How to make your retail brand local in a hundred places

One of the most significant challenges retailers face today is finding the optimal balance between implementing a unified strategy across all store locations, while also working to ensure that each store offers an authentic local shopping experience for the regions they serve.

Not only does a robust local strategy help improve the effectiveness and profitability of your stores, but it also helps establish your brand as an important presence in your locations' communities.

Especially in recent years, consumer trust toward larger corporations is scarce. A 2017 Gallup poll revealed that only six percent of Americans trust big corporations “a great deal,” with an additional 12 percent trusting them “quite a lot,” leaving a whopping 82 percent of Americans who are dubious about big businesses. A solid local strategy can position your organization as a reputable community member wherever your brand calls home.

Here are a few actionable ways to position your brand as a local presence in every single one of your stores.

Listen and research before you open new stores

The Amazon HQ2 search has been a well-documented saga that was intended to end with one of the online retailer's new headquarters opening in Long Island City, Queens. But local lawmakers — who had initially supported Amazon's move to the city (and the investment in infrastructure they hoped would come with it) — began openly opposing the surprise $3 billion in tax incentives later offered to the company, driven by the organizing of local activists. Why the shift in favor? Too much happening behind closed doors without the community's input.

"The plan had been negotiated among Cuomo, Mayor Bill de Blasio and Amazon without going through the traditional public approval process that normally governs development proposals in New York City," wrote Eli Rosenberg and Reis Thebault in The Washington Post. "Local elected officials said they and community groups had been kept out of the process."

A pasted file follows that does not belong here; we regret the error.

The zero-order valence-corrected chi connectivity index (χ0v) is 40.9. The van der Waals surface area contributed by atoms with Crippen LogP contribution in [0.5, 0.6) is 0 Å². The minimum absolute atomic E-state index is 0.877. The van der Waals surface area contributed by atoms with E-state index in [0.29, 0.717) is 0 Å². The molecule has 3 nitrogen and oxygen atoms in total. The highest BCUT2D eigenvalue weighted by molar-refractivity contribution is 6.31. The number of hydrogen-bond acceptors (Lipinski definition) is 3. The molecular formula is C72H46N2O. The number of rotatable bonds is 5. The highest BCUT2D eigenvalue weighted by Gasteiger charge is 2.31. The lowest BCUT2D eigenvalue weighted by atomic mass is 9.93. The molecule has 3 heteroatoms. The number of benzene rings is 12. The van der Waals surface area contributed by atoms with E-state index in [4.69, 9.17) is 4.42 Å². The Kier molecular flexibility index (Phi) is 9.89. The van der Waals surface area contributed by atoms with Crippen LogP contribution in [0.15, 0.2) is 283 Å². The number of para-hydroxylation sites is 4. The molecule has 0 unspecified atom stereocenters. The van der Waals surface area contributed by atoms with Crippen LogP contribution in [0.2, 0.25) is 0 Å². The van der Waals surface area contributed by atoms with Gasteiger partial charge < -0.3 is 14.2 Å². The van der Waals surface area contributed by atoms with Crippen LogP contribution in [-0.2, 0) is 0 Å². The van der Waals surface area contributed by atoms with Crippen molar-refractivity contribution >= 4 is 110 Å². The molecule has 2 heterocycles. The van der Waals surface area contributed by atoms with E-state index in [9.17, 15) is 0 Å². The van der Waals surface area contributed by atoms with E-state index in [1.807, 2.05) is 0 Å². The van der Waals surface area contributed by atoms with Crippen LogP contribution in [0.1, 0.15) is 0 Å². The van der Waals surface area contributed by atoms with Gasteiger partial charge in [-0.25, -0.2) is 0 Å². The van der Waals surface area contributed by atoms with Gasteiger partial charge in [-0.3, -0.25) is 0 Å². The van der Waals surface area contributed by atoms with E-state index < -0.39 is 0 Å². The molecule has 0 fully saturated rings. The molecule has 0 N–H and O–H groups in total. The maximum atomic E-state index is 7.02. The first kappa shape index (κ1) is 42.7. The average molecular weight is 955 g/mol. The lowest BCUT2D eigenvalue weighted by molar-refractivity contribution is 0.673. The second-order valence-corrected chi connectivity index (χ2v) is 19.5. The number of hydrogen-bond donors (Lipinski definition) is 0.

Corey Johnson, New York City Council Speaker, said in Fast Company regarding Amazon’s presence: “I find that lack of engagement and the fact that negotiations excluded the City Council – which is elected by New Yorkers to guide land use projects with communities in mind – extremely troubling.”

After significant and consistent pressure from activists and government representatives, Amazon decided to pull out of New York in February. It’s a cautionary tale worth noting when opening new locations.

Making a clear effort to understand a community's pain points and frustrations — and to include them in the conversation — goes a long way in building local customer trust from the start.

It doesn’t have to be a year-long residency study, either. Simple ways to connect include:

  • Register for membership with the local chamber of commerce or business development organization
  • Use the chamber's email list to start networking before you open the doors
  • Grab lunch or host a happy hour with other retailers in the area
  • Read recent retail-related headlines from the local paper
  • Connect with local universities' career centers and employment offices for recruiting
  • Send online surveys encouraging community leaders to share feedback with your executive team
  • Attend city council meetings (or stream online); note themes and priorities

You’ll likely find crucial pieces of intel through these connections — such as traffic bottlenecks that don’t show up on the map, which neighborhoods are best for your new locations, what issues (transit, composting, job creation) are most prescient and more.

A little bit of listening goes a long way

Showing that your brand aligns with the priorities of the community can ensure a smoother arrival and a more successful store in the long run.

  1. If you intend on opening your location in a historic piece of property, requesting input from historians and local leaders can ensure you can honor the history of the building while also moving forward with the community's full support.
  2. Instead of simply hiring outside contractors to design and decorate your store, consider employing local artists to create inspired pieces of art that carry meaning within the community. You can even partner with a local arts organization to manage the entire process together. A splashy mural on an accent wall goes far in showing community members you’re invested in being a good neighbor.